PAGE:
How A Resurrection Really Feels

Every summer, I plan around the Week of Guided Prayer retreat. And every year, even before this blog was a thing, I’ve written up a reflection on what came out of it. In some ways, this year is no different. The Week is coming up soon and I’ve made sure to keep my calendar clear, even working ahead in class so as to have no homework due. But in other ways, it’s very different. I’ve always been a little apprehensive going in – one year I didn’t even sign up until three days before it started. But this year, it’s more than apprehension. It’s open dread. And I don’t know why. Okay, that’s bullshit. I do know why. I’ve been sitting here the last couple days reading back over the last few years’ worth of post-Week reflections and seeing the memories that pop up on Facebook and the level of raw emotion that comes up every single year is frightening. Every year, I go in not knowing what to expect and something that needs healing comes bubbling up to the surface and in the end, I’m better for having dealt with it. That sounds all wonderful, but I assure you it’s not in the moment.

For a long time after my divorce, people asked me what I was going to do next. When would I start dating. What about going back to school. And for a long time, it looked from the outside like I didn’t do much at all. But on the inside, the changes were incremental and monumental and terrifying. Because healing isn’t all warm fuzzies. It means walking through the dark stuff and coming out the other side. The best image I have to describe it is more than a little disturbing. In the opening moments of the anti-war film Grave of the Fireflies, the protagonist, Seita, stands in a field full of fireflies looking back at his own dead body lying on the floor of Kobe train station. His face conveys confusion, then wonder, and finally, peace before he moves on. That’s what healing feels like. It feels like dying until you find out you’re not dead but are standing on the other side quite whole, albeit, perhaps, a bit shocked and confused.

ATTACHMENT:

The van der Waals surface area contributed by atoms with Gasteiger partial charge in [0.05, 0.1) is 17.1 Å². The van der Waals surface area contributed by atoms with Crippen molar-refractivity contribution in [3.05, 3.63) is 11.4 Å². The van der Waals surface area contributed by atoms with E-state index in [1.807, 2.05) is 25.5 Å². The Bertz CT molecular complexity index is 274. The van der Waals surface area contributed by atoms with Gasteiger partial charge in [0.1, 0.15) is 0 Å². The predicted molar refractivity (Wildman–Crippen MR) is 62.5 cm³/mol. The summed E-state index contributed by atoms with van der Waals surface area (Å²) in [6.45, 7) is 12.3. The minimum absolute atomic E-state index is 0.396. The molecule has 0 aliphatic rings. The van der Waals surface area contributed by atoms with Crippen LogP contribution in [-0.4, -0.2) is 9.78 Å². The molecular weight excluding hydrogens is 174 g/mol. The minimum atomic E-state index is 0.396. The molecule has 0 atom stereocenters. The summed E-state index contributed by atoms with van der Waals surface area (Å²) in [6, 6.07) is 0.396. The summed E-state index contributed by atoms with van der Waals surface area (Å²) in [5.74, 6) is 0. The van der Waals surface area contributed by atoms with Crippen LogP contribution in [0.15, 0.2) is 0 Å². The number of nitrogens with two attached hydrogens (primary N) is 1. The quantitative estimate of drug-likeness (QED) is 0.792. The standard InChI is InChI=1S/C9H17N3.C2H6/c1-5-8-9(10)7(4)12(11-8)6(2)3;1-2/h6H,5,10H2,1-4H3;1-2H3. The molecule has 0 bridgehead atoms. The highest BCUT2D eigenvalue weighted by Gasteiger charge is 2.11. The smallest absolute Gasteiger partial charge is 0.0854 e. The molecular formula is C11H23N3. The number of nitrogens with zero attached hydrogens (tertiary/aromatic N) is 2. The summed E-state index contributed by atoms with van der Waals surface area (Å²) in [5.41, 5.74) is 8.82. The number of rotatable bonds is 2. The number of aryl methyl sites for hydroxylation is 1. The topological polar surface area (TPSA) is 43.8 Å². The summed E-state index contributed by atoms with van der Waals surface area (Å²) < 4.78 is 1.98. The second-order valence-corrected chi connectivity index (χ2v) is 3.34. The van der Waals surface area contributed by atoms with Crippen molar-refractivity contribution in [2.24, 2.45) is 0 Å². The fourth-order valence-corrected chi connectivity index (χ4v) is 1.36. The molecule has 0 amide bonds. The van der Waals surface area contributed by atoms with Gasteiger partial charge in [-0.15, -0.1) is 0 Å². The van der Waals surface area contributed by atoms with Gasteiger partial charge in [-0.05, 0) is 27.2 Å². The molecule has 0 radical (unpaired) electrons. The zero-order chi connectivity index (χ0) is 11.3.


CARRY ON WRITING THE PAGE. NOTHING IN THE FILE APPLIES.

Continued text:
Now here I stand, looking back at the many things I have faced that felt like dying, and I find that I am stronger, bolder, and freer now than I ever thought possible. So, yes, in spite of my feelings of dread, I registered for the Week. And I know going in that I may wish for the walls to fall on me or the floor to swallow me when I have to face what God is trying to show me or when it feels like I’m a small rose bush that’s been run over by a lawnmower – twice. But I know that in a week or a month or maybe three, I’ll look back at some part of me that has died and be freer and more whole because of it.

In baptism, God claimed me as God’s own; an act of God that can never be undone. As a believer in Christ, I have come to believe in the resurrection, not just as some eschatological event but as a common occurrence. There are ten thousand tiny deaths that I will face in this life. And after each one, I will be raised up to look back in confusion and wonder before walking forward with new peace to the face next one.

So I stand in this space, not quite sure what’s coming next, knowing it’s probably going to hurt like hell, knowing I’ll be better for it in the end, and knowing that, technically, I could walk away. But, in the words of Martin Luther, “Here I stand. I can do other.”

Pray for me during the first week of August. I’m gonna need it.

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